How the CIA used a fake science fiction film to sneak six Americans out of revolutionary Iran. The declassified story that became Ben Affleck’s Argo.
A trip to a grave in Damascus as shelling started in Homs.
Zaranj: the bloody border of Iran, Afghanistan and Pakistan.
“For hours, days, I fixated on the patch of sunlight cast against my wall through those barred and grated windows. When, after five weeks, my knees buckled and I fell to the ground utterly broken, sobbing and rocking to the beat of my heart, it was the patch of sunlight that brought me back.”
In 1979, a Pulitzer was given to “an unnamed photographer of United Press International” who documented a mass execution in Iran.
His name is Jahangir Razmi – and, nearly three decades later, he wants the credit.
Iran’s sex-obsessed old guard reacts to a state where “the majority of the population is young.… Young people by nature are horny. Because they are horny, they like to watch satellite channels where there are films or programs they can jerk off to.… We have to do something about satellite television to keep society free from this horny jerk-off situation.”
N.K.: So when you saw the photo of Neda Soltan, what did you think? M.A.: It was incredibly sad, due to many reasons. First we have proof that that scene was staged, and she was killed later, at a later point. This footage was shown for the first time by BBC. Our security officers and officials had no information of such a thing. but if BBC makes the complete footage from beginning to end available to us, we will analyze it, we will research it because we do search for those who are truly guilty of murdering this young lady. And also, a scene fairly close to this—almost a photocopy I would say—was repeated previously in a South American country—in a Latin American country. this is not a new scene. And they previously tell those who are due to participate, they tell them that “you will be participating in making a short footage, a short movie, a short clip.” After their participation is finished they take them to some place and they kill them. If BBC is willing to broadcast this film, this footage in its entirety, any viewer would be able to distinguish whether it is as we say or it is as they maintain.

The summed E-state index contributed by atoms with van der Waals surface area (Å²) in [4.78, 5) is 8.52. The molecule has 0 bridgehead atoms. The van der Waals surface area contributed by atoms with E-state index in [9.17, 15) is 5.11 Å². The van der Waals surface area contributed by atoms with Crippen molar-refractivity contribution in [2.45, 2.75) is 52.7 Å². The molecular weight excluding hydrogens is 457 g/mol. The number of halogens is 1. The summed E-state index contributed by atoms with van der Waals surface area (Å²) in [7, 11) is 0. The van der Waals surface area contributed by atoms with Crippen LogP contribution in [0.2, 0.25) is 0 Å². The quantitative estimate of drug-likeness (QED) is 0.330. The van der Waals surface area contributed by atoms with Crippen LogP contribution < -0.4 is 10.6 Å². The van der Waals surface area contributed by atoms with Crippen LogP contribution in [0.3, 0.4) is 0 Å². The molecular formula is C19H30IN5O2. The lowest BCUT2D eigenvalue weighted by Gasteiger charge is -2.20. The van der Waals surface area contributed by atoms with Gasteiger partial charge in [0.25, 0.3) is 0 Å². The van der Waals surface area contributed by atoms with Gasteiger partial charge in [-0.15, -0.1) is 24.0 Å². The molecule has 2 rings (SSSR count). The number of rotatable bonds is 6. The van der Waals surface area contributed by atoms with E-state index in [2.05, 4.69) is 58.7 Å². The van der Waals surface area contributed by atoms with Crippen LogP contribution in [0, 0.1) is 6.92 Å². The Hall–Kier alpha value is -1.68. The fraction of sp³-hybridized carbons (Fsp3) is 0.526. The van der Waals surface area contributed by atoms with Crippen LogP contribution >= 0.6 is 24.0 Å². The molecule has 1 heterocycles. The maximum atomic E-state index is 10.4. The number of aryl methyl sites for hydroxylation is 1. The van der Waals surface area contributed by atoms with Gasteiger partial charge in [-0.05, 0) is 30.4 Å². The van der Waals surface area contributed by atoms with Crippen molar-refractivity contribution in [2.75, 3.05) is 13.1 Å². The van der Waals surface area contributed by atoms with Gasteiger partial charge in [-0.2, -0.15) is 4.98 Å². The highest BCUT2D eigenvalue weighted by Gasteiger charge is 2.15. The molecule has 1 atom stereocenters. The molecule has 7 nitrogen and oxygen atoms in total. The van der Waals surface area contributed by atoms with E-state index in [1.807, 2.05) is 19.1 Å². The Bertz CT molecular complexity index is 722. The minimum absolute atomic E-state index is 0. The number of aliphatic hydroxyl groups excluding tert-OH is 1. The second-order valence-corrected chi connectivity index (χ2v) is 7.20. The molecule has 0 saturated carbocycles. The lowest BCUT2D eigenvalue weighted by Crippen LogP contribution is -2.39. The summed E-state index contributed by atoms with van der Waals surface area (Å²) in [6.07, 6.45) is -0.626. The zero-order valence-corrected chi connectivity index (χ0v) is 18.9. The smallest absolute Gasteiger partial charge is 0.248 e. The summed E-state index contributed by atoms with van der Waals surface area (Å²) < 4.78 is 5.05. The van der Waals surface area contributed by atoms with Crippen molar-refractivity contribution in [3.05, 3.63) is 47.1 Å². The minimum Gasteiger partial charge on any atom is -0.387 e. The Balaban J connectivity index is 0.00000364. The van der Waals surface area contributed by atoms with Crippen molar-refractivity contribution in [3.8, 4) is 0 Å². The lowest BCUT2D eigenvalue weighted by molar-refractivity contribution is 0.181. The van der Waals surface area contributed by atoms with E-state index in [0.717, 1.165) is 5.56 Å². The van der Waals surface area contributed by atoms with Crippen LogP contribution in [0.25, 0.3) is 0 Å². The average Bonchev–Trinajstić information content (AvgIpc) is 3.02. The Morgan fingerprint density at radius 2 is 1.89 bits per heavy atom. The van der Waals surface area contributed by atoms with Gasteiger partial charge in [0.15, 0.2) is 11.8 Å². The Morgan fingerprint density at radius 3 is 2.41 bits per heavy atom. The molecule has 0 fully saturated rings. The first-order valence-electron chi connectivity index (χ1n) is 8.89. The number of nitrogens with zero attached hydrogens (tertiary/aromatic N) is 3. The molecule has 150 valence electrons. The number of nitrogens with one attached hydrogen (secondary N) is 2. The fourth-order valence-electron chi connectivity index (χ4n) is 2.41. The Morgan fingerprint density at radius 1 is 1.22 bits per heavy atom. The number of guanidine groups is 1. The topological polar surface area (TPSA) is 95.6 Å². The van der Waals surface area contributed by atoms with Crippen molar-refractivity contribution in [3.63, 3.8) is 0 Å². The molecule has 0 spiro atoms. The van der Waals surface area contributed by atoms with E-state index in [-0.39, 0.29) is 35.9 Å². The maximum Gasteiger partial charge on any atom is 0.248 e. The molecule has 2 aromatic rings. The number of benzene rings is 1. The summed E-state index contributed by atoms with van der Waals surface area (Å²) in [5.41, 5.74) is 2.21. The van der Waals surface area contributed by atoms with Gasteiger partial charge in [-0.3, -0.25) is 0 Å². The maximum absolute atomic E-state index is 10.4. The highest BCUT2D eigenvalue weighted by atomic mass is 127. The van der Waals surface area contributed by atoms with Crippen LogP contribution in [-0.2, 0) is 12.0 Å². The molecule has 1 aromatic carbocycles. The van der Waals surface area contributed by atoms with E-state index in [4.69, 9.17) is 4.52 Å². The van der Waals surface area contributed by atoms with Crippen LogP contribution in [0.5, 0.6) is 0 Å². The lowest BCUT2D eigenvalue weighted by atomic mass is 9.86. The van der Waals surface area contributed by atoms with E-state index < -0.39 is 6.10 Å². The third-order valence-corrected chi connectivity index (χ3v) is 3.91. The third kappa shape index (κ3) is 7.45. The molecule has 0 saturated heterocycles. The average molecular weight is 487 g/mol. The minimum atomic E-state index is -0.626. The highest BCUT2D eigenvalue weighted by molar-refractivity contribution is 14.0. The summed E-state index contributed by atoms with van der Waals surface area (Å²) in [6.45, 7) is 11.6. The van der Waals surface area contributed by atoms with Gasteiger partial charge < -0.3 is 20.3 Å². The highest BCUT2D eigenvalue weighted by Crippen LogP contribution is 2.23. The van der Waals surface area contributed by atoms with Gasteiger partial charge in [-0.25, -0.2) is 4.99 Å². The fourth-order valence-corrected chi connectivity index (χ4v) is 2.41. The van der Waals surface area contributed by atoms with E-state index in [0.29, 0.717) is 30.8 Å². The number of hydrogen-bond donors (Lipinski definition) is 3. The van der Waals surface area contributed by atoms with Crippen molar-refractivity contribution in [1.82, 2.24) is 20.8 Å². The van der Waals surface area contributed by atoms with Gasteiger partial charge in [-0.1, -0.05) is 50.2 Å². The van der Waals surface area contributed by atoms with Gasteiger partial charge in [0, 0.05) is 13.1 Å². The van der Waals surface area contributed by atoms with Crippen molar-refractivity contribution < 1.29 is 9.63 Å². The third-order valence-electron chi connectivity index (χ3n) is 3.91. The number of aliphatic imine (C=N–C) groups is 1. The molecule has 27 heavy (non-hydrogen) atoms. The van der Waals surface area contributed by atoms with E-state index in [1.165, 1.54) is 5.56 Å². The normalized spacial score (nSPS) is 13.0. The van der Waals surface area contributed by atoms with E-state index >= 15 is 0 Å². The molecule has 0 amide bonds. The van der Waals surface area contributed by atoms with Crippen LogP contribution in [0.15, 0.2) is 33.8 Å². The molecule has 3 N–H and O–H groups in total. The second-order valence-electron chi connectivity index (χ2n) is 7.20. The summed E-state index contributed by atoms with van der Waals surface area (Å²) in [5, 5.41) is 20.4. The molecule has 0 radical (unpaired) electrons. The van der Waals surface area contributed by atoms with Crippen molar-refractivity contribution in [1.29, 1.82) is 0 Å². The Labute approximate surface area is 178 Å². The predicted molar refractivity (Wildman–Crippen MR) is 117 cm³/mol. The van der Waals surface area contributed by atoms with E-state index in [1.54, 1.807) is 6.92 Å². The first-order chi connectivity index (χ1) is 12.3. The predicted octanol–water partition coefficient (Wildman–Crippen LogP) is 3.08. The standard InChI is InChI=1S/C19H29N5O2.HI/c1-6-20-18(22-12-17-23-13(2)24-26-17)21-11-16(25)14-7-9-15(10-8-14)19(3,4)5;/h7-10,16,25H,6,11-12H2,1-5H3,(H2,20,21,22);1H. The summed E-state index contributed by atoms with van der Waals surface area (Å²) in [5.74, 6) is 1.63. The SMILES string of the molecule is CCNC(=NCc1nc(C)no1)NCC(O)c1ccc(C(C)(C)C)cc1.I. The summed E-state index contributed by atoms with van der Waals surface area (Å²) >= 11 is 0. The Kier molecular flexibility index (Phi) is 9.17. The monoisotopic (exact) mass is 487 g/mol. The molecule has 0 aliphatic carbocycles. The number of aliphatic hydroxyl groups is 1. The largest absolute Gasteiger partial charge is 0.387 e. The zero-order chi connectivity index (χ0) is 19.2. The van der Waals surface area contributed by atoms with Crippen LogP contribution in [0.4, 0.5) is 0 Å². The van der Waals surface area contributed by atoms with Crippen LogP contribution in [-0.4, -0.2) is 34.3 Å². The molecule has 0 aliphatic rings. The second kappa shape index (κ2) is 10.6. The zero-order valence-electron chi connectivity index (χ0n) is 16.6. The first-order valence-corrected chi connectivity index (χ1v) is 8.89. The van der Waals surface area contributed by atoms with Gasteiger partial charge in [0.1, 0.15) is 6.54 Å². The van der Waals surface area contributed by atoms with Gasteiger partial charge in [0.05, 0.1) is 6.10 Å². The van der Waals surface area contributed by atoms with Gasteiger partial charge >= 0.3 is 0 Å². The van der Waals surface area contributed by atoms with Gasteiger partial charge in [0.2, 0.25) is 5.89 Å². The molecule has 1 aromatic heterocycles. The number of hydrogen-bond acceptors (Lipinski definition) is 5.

In 1979, a group of Iranian students stormed the U.S. embassy and held the entire American diplomatic mission hostage for fifteen months. Twenty-five years later, the students reflected on their actions, many with regret.
Anatomy of an international incident; how three idealistic young American hikers wandered across the Kurdistan-Iran border and ended up in Iranian prison charged with spying.
Published on the eve of Iran’s 2009 presidential election and subsequent protests, a look at the booze-fueled, hijab-less underground party scene in the capital.
Can real activism happen on Twitter and Facebook? Malcolm Gladwell says no.
A year after dozens died protesting his election and hundreds more were imprisoned, Mahmoud Ahmadinejad grants a rare interview to an American journalist.